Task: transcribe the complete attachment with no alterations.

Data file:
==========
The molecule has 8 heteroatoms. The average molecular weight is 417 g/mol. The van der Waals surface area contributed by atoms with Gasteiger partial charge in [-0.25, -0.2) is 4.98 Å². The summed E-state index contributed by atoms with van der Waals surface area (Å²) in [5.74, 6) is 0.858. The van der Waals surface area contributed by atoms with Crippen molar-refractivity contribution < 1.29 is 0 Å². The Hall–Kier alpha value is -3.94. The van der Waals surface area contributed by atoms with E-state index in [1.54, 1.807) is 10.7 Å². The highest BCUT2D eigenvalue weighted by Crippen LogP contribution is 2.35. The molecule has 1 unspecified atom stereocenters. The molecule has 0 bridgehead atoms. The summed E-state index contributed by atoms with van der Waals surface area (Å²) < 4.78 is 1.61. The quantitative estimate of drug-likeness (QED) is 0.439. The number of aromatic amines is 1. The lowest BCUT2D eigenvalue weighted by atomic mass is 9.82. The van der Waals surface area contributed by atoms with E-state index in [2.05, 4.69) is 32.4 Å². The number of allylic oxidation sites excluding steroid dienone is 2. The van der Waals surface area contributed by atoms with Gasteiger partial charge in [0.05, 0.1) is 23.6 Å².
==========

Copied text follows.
The molecule has 8 heteroatoms. The average molecular weight is 417 g/mol. The van der Waals surface area contributed by atoms with Gasteiger partial charge in [-0.25, -0.2) is 4.98 Å². The summed E-state index contributed by atoms with van der Waals surface area (Å²) in [5.74, 6) is 0.858. The van der Waals surface area contributed by atoms with Crippen molar-refractivity contribution < 1.29 is 0 Å². The Hall–Kier alpha value is -3.94. The van der Waals surface area contributed by atoms with E-state index in [1.54, 1.807) is 10.7 Å². The highest BCUT2D eigenvalue weighted by Crippen LogP contribution is 2.35. The molecule has 1 unspecified atom stereocenters. The molecule has 0 bridgehead atoms. The summed E-state index contributed by atoms with van der Waals surface area (Å²) < 4.78 is 1.61. The quantitative estimate of drug-likeness (QED) is 0.439. The number of aromatic amines is 1. The lowest BCUT2D eigenvalue weighted by atomic mass is 9.82. The van der Waals surface area contributed by atoms with E-state index in [2.05, 4.69) is 32.4 Å². The number of allylic oxidation sites excluding steroid dienone is 2. The van der Waals surface area contributed by atoms with Gasteiger partial charge in [0.05, 0.1) is 23.6 Å².